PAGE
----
Medal of Honor: African-American hero recognized decades after brave act

Staff Sgt. Edward A. Carter Jr.

 

The story below is a very good read honoring a true American hero.

 

Medal of Honor: African-American hero recognized decades after brave act'

 

  • manned space 6y

    Hi, I'm an admin for a group called www.flickr.com/groups/331530@N25/, and we'd love to have this added to the group!
  • Thehermitheus "Gorillini" Monk 6y

    Great story. Thanks for sharing.
  • Paul Plummer 6y

    Nothing was said about what SSG Carter did to deserve his MOH.
    Would be nice to know.

    I wonder if a person, of any race, today would be allowed to enlist after serving as an officer in a communist army?
  • JACarlsonSr 6y

    www.militarymuseum.org/CarterCMH.html

    Carter's unit was the Seventh Army Infantry Company Number 1 (Provisional) attached to the 56th Armored Infantry Battalion, 12th Armored Division. In concert with the Third U.S. Army it was advancing toward Speyer, Germany on March 23, 1945. Speyer, a city of about 50,000 was a target in a race to secure bridgeheads.

    The tank on which Carter, then 28, and other infantrymen were riding came under heavy small arms and anti-armor fire. Unit members thought the fire had come from a large warehouse on the outskirts of town. This resulted in him volunteering to lead three other soldiers on a patrol against the German position. They advanced toward the structure and took cover where they located and assessed the approximate enemy strength. They left this cover to cross 150 yards or so of open fields to the warehouse.

    One American soldier was soon killed and Carter sent the two survivors back to hold the position covering his advance. There, another comrade was killed and the other seriously wounded by the German defenders. Carter inched his way to a place of safety behind a ridge 30 yards away and endured an exchange of gunfire with the warehouse. Along the way, his deadly fire knocked out two enemy machine gun nests and a mortar crew.

    He paid a price though, as a machine gun burst put three bullets through his left arm. Continuing, he was knocked to the ground by another wound to his left leg. Then, after taking "wound tablets" a drink from his canteen was interrupted with another wound through his left hand. Three shrapnel wounds followed and were credited for pain he endured the rest of his life.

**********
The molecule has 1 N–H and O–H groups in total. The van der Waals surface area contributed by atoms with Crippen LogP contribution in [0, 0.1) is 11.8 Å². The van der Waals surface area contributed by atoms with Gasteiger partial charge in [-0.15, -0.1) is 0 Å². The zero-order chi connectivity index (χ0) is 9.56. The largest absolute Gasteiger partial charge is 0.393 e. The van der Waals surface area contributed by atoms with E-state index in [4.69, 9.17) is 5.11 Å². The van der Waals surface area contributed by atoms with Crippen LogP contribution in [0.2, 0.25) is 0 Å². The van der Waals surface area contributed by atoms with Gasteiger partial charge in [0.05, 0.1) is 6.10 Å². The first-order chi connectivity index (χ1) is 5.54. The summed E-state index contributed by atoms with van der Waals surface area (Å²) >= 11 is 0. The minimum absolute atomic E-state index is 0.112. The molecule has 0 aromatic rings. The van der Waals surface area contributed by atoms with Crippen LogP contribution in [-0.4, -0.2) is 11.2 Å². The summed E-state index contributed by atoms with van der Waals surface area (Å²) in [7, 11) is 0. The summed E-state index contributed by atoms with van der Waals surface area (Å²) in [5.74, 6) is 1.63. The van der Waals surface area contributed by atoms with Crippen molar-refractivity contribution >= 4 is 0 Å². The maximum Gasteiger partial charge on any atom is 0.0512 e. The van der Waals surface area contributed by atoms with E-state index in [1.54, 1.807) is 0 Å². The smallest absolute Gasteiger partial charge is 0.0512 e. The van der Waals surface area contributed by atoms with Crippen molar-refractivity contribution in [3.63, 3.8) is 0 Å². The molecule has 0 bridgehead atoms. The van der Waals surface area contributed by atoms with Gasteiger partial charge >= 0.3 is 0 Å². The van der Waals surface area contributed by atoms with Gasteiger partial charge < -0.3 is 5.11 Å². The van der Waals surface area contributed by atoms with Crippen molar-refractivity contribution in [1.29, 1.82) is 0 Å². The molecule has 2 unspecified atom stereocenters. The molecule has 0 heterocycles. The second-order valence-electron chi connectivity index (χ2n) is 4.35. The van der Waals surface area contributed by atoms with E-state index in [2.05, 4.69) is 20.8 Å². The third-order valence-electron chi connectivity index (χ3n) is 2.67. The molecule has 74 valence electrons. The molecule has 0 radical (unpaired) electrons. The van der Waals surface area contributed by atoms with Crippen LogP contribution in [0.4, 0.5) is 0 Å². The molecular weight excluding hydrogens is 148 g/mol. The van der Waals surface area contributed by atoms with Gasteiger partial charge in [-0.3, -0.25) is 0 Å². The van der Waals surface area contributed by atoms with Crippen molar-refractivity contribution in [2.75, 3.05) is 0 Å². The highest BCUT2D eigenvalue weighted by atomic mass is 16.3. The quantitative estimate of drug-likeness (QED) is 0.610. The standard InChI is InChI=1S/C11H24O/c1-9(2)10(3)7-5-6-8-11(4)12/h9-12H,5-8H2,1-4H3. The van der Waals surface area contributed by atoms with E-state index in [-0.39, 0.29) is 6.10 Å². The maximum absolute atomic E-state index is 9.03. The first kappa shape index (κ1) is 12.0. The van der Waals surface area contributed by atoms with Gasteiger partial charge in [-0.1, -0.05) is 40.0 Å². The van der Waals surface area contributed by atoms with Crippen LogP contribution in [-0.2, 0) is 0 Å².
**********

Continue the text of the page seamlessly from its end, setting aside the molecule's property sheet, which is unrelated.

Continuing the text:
After enduring Carter's close proximity and periodic fire, German officers in the warehouse finally sent eight soldiers to flush him out and finish him off. He lay still for two hours until the patrol approached him, thinking the blood-soaked American soldier was dead.

    Suddenly, Carter, seriously wounded, opened fire with his .45-caliber submachine gun. He shot six of the enemy dead and took the other two prisoner. Using them as a human shield, the sergeant made his way back to the American tanks. As another act of courage. Carter refused to be evacuated until he could report all he had observed and extract needed information about the enemy's emplacement from his German speaking prisoners.
  • zongyaowen 6y

    Sliver,

    The Chinese Army Carter served in was not Communists. China is "red" only after 1949.

    Thank Carlson for the information. It is an amazing story.
  • Andre' Boykin 6y

    As an American Soldier in todays US ARMY, I see stories like these to reinforce our strength to keep training our young soldiers to Keep fighting and when there is Pain, that is the Point where you Push the hardest.......

    Not everyone can be a Hero, but Heros can be anyone

    SFC B.
  • ZhenPanda 6y

    Hi, I'm an admin for a group called Medal of Honor Recipients, and we'd love to have this added to the group!
  • Franks Photos - Catching Up 5y

    Hi, I'm an admin for a group called TOUR OF DUTY, and we'd love to have this added to the group!
  • Cyber Site 5mo

    hallo dude your image very awesome
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